How to fix broken electrical outlets
Many small electrical problems can easily be handled by the homeowner equipped with a modest number of specialized tools and a modicum of sense.
Electrical problems come with more than their fair share of stress, and with good reason. We all know what electricity on the loose is capable of, so the utmost caution should be used whenever approaching a repair situation that involves electrical current.
But that doesn’t mean that every electrical crisis needs to be left to the pros — especially at the hefty hourly rate a licensed electrician charges. Many small electrical problems can easily be handled by the homeowner equipped with a modest number of specialized tools and a modicum of sense. Excerpted from the Popular Mechanics book “When Duct Tape Just Isn't Enough,” published by Hearst Books/Sterling Publishing. Check out previous excerpts here.
Electrical testing tools
The proper testing tools can make any electrical project a lot easier. Your tool kit should include:
- Basic volt-ohm meter (aka a multimeter). Serves as an all-in-one tester for checking resistance and voltage. New digital models are available from large home centers and tool outlets.
- Neon test light. Can quickly tell you when a circuit or outlet is live.
- Noncontact inductive voltage tester. Pen-shaped instrument that beeps and lights up as you move it close to an energized wire, outlet or terminal screw — sounds exotic and expensive, but it’s not. It’s a lifesaver.
- Continuity tester. Used to test if current can flow through a circuit.
- Wire strippers. Essential when working with wiring; stripping with a utility knife or other tool can lead to accidents and a dangerous loss of wire.
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Tale of the tape
You’re trying to hang a power strip but just can’t get the mounting screws in the right position.
The quick fix
Electrical contractor Pat Porzio III offers this easy method: Apply a piece of tape to the strip’s back and use a pencil to punch holes through the tape, centered in the hanging holes.
Remove the tape and press it on the wall where you will hang the strip. Next, use screws to mark the wall through the holes in the tape. Drill on the marks and install the hollow wall fasteners for the hanger screws.
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You try to plug a lamp into one of your outlets, but the plug just falls out.
The quick fix
The problem might be with the prongs on the lamp’s cord. If they are worn or severely bent, or seem loose, it’s time to rewire or replace the lamp. If a new plug doesn’t stay in the outlet, either, it’s a simple but potentially dangerous problem. The contacts in the receptacle are worn and the receptacle needs to be replaced. Lucky for you, you can buy an inexpensive replacement receptacle at a hardware store or home center, and replacing it is merely a matter of turning off the power, removing the face plate and switching the new unit for the old with the wires in the same places.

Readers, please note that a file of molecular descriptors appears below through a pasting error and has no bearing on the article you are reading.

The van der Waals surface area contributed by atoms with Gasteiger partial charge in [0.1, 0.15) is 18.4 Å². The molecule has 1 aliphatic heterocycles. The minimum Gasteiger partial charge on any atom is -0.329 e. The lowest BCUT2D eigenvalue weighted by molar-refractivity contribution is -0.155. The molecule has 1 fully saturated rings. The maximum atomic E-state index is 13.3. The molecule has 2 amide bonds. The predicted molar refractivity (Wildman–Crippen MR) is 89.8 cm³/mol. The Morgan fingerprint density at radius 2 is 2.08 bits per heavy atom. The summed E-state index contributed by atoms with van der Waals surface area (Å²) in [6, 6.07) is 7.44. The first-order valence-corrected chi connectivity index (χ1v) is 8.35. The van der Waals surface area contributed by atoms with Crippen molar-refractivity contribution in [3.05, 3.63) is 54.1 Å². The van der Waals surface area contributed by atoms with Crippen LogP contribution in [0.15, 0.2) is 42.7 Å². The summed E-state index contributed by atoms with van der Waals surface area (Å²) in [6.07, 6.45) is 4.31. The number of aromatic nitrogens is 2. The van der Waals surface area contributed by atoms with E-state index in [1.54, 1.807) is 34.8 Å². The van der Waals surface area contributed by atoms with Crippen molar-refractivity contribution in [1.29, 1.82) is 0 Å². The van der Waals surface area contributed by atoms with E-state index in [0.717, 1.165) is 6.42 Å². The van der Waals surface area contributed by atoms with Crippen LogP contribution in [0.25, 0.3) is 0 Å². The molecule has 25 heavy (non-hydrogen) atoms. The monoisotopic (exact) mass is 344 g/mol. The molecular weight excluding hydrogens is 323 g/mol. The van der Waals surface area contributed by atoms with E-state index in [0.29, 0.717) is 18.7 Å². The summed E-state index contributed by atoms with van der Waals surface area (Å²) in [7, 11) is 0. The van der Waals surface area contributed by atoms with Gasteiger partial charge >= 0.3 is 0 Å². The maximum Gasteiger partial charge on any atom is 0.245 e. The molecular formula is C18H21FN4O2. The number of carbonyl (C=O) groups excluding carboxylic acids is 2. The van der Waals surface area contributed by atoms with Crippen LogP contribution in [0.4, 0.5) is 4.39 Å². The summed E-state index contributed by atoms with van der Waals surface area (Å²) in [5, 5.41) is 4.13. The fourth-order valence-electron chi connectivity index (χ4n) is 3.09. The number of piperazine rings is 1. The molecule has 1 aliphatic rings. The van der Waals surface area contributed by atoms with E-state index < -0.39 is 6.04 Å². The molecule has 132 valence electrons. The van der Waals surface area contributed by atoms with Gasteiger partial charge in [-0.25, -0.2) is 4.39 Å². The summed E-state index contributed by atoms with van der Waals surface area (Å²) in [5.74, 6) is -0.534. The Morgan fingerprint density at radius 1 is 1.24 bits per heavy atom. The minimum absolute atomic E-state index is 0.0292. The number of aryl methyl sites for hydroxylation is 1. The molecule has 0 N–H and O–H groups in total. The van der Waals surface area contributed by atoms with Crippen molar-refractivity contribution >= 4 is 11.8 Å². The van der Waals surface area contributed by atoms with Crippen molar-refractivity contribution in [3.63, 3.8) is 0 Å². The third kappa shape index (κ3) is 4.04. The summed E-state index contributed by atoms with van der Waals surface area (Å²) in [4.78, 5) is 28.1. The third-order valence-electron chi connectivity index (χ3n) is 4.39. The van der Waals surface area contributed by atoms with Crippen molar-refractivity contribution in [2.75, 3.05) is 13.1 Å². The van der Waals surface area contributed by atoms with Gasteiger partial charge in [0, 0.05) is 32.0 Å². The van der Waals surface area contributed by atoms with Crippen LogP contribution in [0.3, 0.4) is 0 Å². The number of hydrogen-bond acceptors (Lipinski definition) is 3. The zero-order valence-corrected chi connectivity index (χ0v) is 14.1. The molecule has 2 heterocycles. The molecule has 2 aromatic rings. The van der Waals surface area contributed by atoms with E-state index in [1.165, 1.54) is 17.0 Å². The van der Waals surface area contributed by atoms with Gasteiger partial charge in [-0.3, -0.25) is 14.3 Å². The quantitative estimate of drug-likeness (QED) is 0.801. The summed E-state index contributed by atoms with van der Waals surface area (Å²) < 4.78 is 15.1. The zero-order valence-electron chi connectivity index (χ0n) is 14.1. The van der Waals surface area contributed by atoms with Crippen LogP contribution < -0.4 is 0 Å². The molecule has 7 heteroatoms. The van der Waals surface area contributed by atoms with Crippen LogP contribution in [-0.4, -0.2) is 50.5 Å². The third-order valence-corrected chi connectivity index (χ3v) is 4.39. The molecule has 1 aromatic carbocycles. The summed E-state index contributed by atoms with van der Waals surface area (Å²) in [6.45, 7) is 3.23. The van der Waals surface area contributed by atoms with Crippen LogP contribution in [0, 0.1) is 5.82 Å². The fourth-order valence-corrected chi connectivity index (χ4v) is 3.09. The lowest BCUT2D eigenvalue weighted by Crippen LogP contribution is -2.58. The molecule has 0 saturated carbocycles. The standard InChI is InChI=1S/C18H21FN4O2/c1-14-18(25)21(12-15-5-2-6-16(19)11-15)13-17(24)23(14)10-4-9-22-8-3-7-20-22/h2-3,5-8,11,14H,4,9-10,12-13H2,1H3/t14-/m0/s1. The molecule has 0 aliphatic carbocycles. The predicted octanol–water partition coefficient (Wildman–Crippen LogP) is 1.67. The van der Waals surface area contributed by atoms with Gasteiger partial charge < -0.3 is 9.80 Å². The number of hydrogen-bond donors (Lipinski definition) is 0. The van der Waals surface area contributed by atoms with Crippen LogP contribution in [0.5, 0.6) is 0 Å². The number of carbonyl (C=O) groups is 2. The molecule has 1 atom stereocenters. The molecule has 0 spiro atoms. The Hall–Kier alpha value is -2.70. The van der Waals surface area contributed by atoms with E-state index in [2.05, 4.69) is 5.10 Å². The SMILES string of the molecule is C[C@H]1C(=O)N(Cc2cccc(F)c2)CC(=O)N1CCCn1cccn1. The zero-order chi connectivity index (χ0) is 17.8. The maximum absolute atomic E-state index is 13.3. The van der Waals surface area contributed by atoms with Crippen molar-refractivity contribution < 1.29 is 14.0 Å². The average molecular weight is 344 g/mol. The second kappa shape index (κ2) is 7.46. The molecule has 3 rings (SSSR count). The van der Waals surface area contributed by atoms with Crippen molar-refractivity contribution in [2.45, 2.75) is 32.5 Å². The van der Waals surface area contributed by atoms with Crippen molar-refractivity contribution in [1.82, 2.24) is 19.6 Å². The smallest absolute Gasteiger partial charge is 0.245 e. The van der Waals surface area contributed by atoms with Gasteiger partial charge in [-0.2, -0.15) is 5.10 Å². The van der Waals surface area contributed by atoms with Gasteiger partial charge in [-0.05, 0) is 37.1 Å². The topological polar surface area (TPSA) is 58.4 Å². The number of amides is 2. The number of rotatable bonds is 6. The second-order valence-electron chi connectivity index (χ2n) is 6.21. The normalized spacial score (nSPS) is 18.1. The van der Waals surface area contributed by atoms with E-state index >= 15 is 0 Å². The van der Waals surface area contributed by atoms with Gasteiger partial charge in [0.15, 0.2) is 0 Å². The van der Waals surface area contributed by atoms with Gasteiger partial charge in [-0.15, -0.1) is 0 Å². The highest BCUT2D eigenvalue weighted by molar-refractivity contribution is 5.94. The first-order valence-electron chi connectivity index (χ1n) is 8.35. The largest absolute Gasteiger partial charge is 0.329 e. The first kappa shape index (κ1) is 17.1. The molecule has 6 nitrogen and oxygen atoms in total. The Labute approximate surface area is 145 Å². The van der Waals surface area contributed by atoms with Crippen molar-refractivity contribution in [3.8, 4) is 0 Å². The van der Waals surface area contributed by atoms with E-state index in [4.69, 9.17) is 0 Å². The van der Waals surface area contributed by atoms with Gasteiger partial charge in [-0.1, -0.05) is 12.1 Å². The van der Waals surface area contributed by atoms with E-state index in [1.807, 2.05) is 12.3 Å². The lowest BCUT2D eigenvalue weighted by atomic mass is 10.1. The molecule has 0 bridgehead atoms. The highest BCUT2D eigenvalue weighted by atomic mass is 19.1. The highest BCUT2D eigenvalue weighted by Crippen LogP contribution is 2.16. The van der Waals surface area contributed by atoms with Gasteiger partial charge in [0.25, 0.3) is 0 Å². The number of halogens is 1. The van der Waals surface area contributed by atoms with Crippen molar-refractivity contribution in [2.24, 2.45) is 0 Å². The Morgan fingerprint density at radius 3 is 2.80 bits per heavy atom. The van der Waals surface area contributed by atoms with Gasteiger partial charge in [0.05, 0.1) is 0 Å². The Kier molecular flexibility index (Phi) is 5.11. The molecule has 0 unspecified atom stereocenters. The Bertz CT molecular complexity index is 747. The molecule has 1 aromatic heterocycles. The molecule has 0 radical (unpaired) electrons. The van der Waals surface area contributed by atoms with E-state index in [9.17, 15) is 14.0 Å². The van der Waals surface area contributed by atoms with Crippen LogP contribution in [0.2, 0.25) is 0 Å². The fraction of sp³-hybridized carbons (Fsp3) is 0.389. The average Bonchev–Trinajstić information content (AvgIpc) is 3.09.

You know you’ve blown a fuse, but you’re not sure which one.
The quick fix
Although you can usually see a blackened mark or clearly broken fuse connection through the fuse window, sometimes it’s not so apparent. If there isn’t a fuse map (showing which fuse goes to which area of the house), you might be faced with trial and error to find the blown fuse. Instead, use a continuity tester. Remove the fuse you think is blown, and press one side of the clip lead against the threads of the fuse and hold the test probe to the fuse tip. If the tester doesn’t glow, the fuse has blown. If it does, move on to the next suspect.
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Truly shocking weather
A lightning storm is coming your way and it has you worried about the health of your electronics.
The quick fix
Lightning can cause power surges even miles away from where it strikes. The wisest course of action to avoid damage to stereos, computers, microwaves and other electronics is to unplug them during electrical storms. (A power surge can damage plugged-in appliances and components even if they are off.)
Safe and sound: extension-cord rules
Different extension cords are intended for different uses, and using the wrong one can be a fire hazard.
• Use the shortest cord possible for the task.
• Use only UL-listed cords (they carry the UL mark).
• Choose a cord with a wattage rate suitable to the desired use.
• Plug the cord into a grounded receptacle.
• Use indoor cords indoors, and outdoor cords outdoors.
• Unplug cords when not in use.
• Fasten down an extension cord with tape or fasteners.
• Cover the cord with flammable materials such as a rug.
• Connect one extension cord to another.
• Use a long cord without uncoiling it.
• Run cords through openings in walls, ceilings, or floors.
• Drape cords over light fixtures or heating sources.
• Use a cord that is very old or showing signs of age such as cracking.
• Alter the plug blades on a cord.